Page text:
Greatness is something that happens to other people. When the critics began to hail Don DeLillo as one of the most significant American novelists — when, correctly, they positioned his postmodern masterpieces White Noise and Underworld among the great books of the 20th century — he noticed only passingly. On winning the National Book Award in 1985, for White Noise, he simply rose and said “I’m sorry I couldn’t be here tonight, but I thank you all for coming”, then sat down.
The acceptance-speech story is characteristically funny — DeLillo has bone-dry wit on tap when we meet at his agent’s office on the Upper East Side — but it is also instructive. The author is 73, with a pinched face, grey hair and oval glasses. He grew up in a working-class Italian Catholic family in the Bronx. Every once in a while, he revisits “the old neighbourhood” with a group of his childhood friends. None of that gang “got much beyond high school”, except for DeLillo, who studied at Fordham University, where he fell in love with Hemingway and Joyce before joining an advertising agency on graduation. He quit in 1964 and began writing seriously, going on to produce 16 novels, four plays, one screenplay and a catalogue of short stories and essays.
DeLillo now lives in the suburb of Bronxville, where he writes on an Olympia typewriter, shuns email, watches old movies with his wife and gives as few interviews as is polite. He is not, as newspapers have often suggested, a recluse (he is far too sociable, for one thing), but he prefers not to think of himself in the third person. Indeed, DeLillo used to carry a business card that read “I don’t want to talk about it” — again funny, again instructive. “Did Saul Bellow walk around thinking, ‘I’m Saul Bellow’?” he asks, the Bronx still in his vowels. “I don’t think so. No, he went around getting in trouble with his wife, having arguments with his colleagues and so on. You can’t separate yourself. You just are who you are beyond whatever your line of work is.”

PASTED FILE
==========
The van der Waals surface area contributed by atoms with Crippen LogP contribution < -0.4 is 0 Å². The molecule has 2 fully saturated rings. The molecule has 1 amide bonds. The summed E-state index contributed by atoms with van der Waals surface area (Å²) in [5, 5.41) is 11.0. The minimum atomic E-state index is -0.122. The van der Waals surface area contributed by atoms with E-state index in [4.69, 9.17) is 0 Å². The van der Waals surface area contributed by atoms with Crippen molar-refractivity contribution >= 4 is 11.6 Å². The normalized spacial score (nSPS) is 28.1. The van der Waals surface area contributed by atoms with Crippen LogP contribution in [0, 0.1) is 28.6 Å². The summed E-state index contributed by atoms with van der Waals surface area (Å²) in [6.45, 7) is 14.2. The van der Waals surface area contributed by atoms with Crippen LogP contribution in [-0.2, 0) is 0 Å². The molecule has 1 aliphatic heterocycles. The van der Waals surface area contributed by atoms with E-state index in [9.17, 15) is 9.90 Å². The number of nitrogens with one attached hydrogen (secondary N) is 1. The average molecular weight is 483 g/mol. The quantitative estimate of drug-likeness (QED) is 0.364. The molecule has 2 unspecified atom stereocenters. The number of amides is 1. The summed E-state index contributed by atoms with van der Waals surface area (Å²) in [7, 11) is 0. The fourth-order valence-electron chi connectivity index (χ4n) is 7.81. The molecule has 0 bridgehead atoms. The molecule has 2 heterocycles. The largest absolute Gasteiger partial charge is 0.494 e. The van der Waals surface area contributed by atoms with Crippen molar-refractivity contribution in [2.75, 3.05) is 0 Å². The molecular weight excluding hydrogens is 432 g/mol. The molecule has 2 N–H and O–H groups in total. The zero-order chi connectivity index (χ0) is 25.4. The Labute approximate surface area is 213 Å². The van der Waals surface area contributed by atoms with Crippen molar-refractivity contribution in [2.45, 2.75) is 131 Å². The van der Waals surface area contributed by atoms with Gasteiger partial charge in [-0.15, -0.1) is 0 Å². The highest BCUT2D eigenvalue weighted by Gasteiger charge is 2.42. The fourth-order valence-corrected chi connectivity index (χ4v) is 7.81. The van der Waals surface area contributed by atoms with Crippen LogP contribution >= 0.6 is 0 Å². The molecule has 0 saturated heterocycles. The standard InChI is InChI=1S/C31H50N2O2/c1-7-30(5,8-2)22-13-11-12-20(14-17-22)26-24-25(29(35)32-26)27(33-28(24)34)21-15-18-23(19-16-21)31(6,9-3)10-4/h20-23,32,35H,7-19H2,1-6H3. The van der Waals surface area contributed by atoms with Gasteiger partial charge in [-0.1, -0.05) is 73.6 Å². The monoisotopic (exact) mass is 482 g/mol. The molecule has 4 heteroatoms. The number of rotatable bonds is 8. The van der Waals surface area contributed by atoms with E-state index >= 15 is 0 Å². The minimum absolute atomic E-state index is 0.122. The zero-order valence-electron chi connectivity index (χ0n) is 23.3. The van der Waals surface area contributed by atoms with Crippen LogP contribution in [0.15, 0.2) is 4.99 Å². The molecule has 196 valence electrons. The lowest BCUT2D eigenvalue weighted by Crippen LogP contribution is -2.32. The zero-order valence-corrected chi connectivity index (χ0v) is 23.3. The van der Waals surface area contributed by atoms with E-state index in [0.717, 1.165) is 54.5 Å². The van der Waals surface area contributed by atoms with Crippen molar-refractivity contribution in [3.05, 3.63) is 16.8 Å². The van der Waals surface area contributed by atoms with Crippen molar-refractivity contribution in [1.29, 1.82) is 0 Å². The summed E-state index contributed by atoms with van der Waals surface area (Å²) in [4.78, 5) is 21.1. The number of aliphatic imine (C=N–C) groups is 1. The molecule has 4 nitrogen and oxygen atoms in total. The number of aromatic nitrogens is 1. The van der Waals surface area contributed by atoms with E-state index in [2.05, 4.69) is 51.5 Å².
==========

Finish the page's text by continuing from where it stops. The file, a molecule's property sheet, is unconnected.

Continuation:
DeLillo’s line of work is the postmodern American novel. His concerns are terrorism, consumerism, violence, fractured consciousness, academia: what he once called “the dusty hum” of being alive. His great books have an epic, jazzy sweep to them, but since the publication, in 1997, of Underworld — an 832-page novel that spans 41 years of American life and incorporates baseball, Lenny Bruce, J Edgar Hoover, nuclear-test sites and Truman Capote’s Black and White Ball — he has stopped writing big. The Body Artist, Cosmo polis, Falling Man and his latest, Point Omega, are all short, spare books. He promises he’s not doing it on purpose.
“If a longer novel announces itself, I’ll write it,” he says.
“A novel creates its own structure and develops its own terms. I tend to follow. And I never try to stretch what I sense is a compact book.”
DeLillo’s claim that he follows his work — that the books write him, rather than the other way around — recurs frequently. His friend Colum McCann, the novelist, tells a story about DeLillo conducting a creative-writing masterclass at Hunter College. The students bombarded him with questions, and DeLillo discussed the problem of not knowing where his fiction comes from. At a certain point, he dipped his baseball cap and admitted, bashfully: “I seem to be the benefactor of an occasional revelation.”